Some say, ‘You are what you think’. The truth is, ‘You are what you remember’. Your idea of yourself, the ego that you have about yourself, your identity, all exists in memories. If I erase those, they do not exist anymore. Your religion would mean nothing to you. Your nation would mean nothing to you. You will understand no language. Even your family would mean nothing to you. In fact there would be no ‘you’. You must be thinking that playing with memories is science fiction. What if I tell you they are more real that you think.

We are lucky to be living in an era where science is breaking new grounds. Experiments have brought out unbelievable facts. Unfortunately, they do not make news. We are fed with the news of poverty in Africa, with the killings by ISIS, or with court’s judgement of whether Homo sapiens living inside an artificial boundary that matter to just one of the 9 million species, should stand when some acquistic vibrations happen in one of the infinite possible patterns created by one of over 100 billion members that ever existed of that particular species! They do not tell you about scientists like Ramirez and Liu who are removing fiction from science fiction.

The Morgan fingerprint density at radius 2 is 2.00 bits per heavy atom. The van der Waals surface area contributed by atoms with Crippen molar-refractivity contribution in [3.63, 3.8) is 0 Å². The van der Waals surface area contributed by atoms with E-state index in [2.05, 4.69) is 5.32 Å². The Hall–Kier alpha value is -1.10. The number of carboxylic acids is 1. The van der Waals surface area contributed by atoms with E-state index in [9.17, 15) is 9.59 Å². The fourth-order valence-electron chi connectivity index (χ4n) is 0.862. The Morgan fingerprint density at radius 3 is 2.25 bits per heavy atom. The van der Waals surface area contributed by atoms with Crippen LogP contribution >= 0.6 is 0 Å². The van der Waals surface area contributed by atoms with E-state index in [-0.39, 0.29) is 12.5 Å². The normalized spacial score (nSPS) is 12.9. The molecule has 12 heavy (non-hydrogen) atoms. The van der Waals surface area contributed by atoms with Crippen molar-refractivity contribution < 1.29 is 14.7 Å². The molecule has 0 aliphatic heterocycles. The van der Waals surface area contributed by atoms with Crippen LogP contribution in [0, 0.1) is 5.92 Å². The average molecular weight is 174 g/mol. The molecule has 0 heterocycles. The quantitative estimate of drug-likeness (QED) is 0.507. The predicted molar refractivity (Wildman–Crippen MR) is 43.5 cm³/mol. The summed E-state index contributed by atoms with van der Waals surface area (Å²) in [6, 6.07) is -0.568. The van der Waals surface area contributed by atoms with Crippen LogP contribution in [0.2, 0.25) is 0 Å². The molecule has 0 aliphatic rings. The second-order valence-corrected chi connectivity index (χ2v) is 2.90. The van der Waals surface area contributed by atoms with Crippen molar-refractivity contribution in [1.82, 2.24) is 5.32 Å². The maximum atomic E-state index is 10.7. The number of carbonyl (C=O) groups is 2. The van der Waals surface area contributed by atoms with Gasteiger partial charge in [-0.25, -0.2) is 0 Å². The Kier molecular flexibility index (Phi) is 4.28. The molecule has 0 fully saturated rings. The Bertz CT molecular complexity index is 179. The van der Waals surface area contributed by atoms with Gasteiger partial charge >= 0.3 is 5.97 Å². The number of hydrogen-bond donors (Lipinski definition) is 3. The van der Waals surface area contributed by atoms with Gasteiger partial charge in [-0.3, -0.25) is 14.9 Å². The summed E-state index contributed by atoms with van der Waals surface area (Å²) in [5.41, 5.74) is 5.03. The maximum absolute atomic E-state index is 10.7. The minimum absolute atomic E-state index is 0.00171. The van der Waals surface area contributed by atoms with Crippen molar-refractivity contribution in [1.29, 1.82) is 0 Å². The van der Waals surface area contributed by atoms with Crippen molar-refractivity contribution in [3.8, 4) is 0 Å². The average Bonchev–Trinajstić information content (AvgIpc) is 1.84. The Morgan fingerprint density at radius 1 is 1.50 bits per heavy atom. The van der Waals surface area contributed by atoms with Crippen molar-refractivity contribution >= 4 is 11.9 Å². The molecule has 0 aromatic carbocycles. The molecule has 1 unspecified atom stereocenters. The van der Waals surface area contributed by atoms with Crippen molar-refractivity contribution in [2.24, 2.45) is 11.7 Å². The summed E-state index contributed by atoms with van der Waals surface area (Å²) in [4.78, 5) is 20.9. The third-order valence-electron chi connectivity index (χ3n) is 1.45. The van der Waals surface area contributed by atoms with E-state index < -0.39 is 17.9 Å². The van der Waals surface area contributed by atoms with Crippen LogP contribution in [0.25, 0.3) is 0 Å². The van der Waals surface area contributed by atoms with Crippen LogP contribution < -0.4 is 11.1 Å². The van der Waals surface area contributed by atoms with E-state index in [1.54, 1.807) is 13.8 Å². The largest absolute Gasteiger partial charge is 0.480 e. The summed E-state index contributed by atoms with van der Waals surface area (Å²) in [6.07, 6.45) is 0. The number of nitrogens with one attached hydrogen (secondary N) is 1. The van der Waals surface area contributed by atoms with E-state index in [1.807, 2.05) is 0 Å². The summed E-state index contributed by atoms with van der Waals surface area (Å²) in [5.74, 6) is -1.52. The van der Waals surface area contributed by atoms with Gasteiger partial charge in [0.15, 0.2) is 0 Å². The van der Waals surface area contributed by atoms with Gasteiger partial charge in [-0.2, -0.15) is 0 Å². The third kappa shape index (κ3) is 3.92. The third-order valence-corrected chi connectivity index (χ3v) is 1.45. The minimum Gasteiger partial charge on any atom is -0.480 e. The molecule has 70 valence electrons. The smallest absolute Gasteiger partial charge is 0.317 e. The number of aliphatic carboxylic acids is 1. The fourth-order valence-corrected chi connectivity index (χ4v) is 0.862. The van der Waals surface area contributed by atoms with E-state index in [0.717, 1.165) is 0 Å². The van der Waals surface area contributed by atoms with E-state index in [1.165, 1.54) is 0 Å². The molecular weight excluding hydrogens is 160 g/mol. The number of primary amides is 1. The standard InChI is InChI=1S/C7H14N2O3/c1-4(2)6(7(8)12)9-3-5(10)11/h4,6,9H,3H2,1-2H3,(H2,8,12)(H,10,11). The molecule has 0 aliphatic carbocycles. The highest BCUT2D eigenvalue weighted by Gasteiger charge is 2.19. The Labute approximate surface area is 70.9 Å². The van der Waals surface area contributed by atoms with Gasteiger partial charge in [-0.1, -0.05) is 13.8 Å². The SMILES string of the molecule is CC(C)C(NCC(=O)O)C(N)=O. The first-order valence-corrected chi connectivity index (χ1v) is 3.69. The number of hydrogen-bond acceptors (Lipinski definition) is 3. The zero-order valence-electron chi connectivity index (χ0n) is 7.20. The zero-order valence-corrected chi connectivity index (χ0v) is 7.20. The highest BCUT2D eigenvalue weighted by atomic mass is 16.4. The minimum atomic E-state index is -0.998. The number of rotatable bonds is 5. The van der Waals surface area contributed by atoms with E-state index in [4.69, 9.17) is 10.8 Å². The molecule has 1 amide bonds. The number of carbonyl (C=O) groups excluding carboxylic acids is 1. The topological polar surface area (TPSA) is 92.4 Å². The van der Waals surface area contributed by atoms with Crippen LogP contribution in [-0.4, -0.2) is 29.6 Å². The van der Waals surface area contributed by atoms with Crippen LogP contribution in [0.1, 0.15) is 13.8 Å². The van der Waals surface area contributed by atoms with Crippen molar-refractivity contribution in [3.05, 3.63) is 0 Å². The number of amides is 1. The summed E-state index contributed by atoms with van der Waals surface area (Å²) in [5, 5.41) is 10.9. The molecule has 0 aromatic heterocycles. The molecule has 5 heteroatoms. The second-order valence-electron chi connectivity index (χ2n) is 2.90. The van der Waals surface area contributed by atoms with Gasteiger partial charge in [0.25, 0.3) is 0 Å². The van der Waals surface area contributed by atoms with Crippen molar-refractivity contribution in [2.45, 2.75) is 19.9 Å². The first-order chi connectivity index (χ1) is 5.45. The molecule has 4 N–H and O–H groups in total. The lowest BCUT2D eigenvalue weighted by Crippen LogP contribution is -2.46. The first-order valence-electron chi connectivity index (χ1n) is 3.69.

The white rat in the picture is the hero of the experiment. A tragic hero if I may call it so. The wire that goes down its head is a switch to trigger a memory on or off. The white little hero had memories of the blue box. Then it was put into the red box and given mild shocks while the memory of the blue box was triggered. A trick was played with its memory. The poor guy now believes that it got the shocks when it was in the blue box. So, whenever it was put in the blue box it froze with fear. Bingo! Inception!

Scientists have managed to store rat memory in artificial memory chips that mimics brains own memory signal. They have used memories of trained rats and implanted them into untrained rats, who then became trained without any training. Scientists have even transformed shocking memories into cheerful ones. Think about the implications that it can have. One must not forget that the brain of a mouse and that of human beings are totally different. Human mind is much more complex. But, limitations are now just technological. Possibilities are endless!